Channeling water along changing crystals
22 March 2023
Published online 23 April 2018
Record-breaking efficiencies for solar cells can be achieved by perfecting arrangements of quantum dots.
Tiny pieces of semiconductors, known as quantum dots, have attracted great interest as materials for photovoltaic cells, because it is possible to choose which wavelengths of light are absorbed simply by changing the size of the dots. However, the thickness of devices made with quantum dots has so far been limited to just 300 nanometres, because the electrons excited by the light can travel only short distances before their energy is lost.
Now, an international team including Aram Amassian at King Abdullah University of Science and Technology (KAUST), Saudi Arabia and Edward Sargent at the University of Toronto, Canada have developed record-breaking solar cells by embedding quantum dots in a new type of matrix, which holds the dots extremely close together in a well-ordered structure1.
The researchers experimented by embedding lead sulfide quantum dots in three different types of chemical matrix. They found that the samples made with a new hybrid matrix, made from N-butylamine and hexylamine, showed a very strong excited peak in absorption of cyan coloured light.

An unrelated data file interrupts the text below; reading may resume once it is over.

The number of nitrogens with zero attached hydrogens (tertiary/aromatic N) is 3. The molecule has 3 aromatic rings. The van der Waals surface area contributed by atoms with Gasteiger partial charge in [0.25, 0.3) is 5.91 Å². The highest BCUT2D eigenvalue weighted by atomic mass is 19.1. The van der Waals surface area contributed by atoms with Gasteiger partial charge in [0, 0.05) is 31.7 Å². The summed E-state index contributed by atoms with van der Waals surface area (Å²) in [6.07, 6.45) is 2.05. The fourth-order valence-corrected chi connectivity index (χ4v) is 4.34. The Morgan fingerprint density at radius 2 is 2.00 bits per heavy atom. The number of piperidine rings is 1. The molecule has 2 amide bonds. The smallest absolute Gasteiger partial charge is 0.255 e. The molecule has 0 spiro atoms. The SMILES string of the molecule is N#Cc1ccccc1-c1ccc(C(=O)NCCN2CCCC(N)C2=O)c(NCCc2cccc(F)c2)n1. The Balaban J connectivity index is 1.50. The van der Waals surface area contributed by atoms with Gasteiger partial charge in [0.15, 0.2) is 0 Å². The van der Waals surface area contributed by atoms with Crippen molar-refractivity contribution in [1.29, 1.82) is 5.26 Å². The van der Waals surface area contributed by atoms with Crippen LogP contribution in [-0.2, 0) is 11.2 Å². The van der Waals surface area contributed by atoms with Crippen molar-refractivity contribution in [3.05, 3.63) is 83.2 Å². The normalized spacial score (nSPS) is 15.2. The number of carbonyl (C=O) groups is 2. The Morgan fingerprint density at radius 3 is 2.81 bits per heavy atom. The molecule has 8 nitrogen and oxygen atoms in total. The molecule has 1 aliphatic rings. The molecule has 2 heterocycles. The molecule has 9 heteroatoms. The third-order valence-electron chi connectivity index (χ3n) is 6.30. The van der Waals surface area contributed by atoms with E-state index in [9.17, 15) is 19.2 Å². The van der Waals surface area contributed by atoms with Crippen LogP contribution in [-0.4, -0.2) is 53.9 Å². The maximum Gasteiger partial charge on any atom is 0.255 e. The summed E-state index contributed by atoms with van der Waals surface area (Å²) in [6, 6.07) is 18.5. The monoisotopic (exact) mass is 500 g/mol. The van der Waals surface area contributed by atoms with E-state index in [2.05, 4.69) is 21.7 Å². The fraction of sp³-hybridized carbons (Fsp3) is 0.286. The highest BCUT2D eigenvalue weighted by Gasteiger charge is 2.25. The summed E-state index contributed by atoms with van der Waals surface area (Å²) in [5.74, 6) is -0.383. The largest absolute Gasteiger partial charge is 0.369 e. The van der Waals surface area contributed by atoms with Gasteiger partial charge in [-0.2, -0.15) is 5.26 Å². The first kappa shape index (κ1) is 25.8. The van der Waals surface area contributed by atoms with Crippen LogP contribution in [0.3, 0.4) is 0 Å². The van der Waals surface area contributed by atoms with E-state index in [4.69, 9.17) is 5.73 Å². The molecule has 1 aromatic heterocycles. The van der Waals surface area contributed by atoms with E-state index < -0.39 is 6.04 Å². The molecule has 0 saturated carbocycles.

The team attribute this finding to the quantum dots taking a layered structure similar to that of the mineral perovskite.
The perovskite structure improves the ordering of the quantum dots, which facilitates electron transfer. As well, it increases the density of the overall material.
This means that, within this new hybrid matrix, the excited electrons can travel almost double the distance, and devices can have an active layer of up to 600 nanometres. The researchers proved the potential of their samples by building them into solar cells that showed a record efficiency of 12%.
In their paper, published in Nature Nanotechnology, the researchers claim that the enhanced structural order of their hybrid matrix approach will provide "a means to tune material properties within the wide scope of colloidal quantum dot applications, such as printable devices, tandem cells, photodetectors and light-emitting diodes.”
Sargent says that “the next steps for this project are to continue to pursue solar cells that considerably augment silicon – the workhorse of the fast-growing photovoltaics sector – by adding appreciable absolute power points."